ORR’s other main economic function is to encourage competition in an industry where, because of its very nature and the limited number of paths, monopoly is the best option. Of course that requires some regulation but this could easily be carried out by a far smaller and focussed outfit than the ORR which seems to be trying to spread its tentacles into areas covered already by Passenger Focus. The existence of the ORR, along with all the organisations with acronyms that the public find totally incomprehensible, is another result of the fragmentation of the industry which is at the root of its current problems. There is a case for abolishing the lot of them and creating a single strategic body overseeing the industry at arm’s Length from government



Drop the drop off tax


We’ve all got used to paying to drop off our friends and family at airports but now a station has got in on the act. Manchester Airport’s station has been a great success since it opened a quarter of a century ago by British Rail (which of course never did anything clever or commercial) and now has around 12,000 users daily.

For some time, the airport – owned by a consortium of local authorities – has charged drivers £3 for dropping off or picking up passengers, something which has become routine at many other airports. However, it was possible to drop passengers off at the station which is between the two terminals and given that everyone now has wheelie suitcases, the extra walk was worth saving the money and hassle. However, those sharp brains at the airport got wind of this trick and have now decided to impose a £3 charge, rising to £4 if dropping off granny takes a bit longer than 15 minutes, for station users, too.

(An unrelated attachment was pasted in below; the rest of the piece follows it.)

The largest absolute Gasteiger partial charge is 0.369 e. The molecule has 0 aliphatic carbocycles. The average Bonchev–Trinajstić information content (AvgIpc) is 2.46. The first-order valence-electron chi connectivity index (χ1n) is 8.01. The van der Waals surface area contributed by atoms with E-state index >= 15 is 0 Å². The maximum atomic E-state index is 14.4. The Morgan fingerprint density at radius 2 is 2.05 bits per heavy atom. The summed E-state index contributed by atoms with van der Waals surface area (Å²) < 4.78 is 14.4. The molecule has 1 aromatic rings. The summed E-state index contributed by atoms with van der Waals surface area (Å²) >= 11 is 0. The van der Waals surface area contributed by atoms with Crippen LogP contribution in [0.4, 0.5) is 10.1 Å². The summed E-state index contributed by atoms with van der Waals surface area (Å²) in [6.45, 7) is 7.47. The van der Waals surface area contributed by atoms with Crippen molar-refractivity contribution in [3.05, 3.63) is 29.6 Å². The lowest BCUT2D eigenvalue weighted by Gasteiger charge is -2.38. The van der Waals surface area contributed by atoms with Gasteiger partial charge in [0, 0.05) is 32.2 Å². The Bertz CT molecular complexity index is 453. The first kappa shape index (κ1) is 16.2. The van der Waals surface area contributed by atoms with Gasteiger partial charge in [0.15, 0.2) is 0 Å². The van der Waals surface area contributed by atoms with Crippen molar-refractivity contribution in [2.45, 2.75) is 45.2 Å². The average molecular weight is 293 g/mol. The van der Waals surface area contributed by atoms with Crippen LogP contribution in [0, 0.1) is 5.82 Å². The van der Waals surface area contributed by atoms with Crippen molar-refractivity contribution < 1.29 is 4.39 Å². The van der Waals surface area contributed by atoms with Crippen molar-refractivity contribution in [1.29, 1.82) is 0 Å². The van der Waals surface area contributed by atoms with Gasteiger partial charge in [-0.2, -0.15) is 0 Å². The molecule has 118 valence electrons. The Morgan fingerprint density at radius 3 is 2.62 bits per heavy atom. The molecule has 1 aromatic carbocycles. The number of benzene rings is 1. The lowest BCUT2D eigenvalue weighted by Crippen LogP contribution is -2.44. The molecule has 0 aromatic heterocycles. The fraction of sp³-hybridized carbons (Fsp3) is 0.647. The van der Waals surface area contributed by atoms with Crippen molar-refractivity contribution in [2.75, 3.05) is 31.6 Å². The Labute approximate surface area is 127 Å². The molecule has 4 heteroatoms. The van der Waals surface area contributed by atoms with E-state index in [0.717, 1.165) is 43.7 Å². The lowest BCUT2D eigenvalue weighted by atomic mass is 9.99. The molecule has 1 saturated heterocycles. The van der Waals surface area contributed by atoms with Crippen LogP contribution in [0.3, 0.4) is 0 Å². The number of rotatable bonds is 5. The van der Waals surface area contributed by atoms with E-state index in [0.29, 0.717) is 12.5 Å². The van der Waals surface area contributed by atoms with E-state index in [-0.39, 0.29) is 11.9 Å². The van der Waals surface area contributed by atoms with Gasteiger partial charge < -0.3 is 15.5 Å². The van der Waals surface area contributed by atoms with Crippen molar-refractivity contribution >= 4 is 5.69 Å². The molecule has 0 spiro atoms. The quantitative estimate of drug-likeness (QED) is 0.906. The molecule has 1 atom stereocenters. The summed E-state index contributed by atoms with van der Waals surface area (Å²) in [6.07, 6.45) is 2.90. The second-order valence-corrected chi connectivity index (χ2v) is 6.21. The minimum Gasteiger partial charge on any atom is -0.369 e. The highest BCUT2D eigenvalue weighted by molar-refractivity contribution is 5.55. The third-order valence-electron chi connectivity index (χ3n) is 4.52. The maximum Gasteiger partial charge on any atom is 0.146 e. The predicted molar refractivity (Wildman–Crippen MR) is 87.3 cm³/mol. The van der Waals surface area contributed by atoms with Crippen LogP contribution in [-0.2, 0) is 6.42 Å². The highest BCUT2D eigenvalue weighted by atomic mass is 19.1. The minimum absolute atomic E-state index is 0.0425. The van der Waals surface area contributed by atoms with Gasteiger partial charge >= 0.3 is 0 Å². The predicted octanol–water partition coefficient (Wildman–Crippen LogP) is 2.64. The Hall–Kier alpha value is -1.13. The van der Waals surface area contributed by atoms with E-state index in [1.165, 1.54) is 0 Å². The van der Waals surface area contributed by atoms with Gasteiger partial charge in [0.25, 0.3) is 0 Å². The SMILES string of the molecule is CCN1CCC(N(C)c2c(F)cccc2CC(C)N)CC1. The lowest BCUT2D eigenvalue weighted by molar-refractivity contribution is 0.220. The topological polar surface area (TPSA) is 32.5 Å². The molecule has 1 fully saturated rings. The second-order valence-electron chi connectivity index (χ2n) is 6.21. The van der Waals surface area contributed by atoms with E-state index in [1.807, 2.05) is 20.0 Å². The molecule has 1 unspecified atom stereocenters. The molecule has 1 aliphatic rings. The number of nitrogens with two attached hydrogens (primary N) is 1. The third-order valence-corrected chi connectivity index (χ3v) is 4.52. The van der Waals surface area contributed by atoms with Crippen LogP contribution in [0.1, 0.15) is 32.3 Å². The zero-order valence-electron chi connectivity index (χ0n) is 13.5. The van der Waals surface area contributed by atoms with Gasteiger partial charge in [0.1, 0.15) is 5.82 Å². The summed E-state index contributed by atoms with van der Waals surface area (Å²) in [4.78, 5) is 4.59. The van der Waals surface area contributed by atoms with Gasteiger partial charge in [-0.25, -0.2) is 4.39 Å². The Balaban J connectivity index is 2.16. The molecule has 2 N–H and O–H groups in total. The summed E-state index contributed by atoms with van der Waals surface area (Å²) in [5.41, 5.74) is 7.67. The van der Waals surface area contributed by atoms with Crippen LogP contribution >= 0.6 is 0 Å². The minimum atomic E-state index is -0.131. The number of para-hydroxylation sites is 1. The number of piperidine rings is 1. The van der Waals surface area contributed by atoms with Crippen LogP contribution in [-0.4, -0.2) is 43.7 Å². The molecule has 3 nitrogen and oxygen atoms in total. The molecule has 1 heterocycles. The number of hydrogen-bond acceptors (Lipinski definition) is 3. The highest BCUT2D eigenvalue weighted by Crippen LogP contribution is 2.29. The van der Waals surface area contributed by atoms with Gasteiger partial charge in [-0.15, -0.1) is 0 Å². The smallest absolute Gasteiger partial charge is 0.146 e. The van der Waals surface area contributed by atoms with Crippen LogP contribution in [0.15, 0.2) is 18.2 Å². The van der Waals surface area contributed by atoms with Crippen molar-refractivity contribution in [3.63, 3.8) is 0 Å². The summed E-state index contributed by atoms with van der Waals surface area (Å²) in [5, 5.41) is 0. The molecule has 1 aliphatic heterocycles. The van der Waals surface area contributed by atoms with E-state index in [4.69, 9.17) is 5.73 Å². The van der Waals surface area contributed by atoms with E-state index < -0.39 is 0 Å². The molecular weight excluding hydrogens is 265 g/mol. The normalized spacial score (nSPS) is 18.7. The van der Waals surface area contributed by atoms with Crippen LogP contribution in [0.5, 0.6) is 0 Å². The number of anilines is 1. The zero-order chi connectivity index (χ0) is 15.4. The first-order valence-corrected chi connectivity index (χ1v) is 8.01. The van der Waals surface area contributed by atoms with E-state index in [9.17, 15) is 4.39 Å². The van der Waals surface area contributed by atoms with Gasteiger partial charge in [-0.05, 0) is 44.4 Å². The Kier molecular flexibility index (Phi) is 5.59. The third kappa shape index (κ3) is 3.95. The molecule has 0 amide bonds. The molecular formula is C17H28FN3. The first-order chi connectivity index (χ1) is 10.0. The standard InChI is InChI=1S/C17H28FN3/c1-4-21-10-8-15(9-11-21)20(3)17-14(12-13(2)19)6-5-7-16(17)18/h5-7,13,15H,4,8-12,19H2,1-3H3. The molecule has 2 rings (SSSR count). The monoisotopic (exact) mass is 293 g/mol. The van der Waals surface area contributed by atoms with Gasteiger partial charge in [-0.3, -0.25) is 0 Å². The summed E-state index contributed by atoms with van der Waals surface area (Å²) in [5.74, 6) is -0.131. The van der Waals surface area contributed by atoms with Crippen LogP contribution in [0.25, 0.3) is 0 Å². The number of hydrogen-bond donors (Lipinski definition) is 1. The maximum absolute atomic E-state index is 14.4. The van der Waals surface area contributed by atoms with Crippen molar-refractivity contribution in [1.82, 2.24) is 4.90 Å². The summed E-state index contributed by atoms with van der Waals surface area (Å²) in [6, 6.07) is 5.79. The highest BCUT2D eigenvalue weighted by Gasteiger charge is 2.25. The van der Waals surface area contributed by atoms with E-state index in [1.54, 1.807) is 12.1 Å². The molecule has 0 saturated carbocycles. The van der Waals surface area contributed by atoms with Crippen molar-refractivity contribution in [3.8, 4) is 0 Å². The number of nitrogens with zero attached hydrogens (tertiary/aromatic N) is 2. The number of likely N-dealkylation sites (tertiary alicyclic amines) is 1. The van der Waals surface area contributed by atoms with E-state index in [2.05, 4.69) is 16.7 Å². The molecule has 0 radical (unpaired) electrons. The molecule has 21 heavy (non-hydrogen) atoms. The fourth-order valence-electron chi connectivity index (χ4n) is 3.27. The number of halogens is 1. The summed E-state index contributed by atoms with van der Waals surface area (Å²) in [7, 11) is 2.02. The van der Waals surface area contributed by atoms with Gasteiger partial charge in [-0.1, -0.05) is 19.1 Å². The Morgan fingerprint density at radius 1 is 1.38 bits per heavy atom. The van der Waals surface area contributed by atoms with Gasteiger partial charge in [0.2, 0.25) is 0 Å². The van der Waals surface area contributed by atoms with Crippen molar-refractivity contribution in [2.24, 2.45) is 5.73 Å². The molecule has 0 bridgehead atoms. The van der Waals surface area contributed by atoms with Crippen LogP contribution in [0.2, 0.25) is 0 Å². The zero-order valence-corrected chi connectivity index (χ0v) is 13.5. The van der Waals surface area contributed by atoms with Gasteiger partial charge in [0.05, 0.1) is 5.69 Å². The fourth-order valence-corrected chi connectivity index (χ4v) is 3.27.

Nobody in the railway industry has agreed to this but because the station is within the boundaries of the airport, it has imposed the charge with little or no consultation. However, the extra cost will clearly have an impact on the number of people using what is clearly a very useful link into the rail system for local people. It may well be that all those extra services at the airport station promised under the new – now postponed – timetable may well be far emptier than expected. Time for a little joint action from the local transport interests to get this new charge reversed? Remember the concept of integrated transport anyone?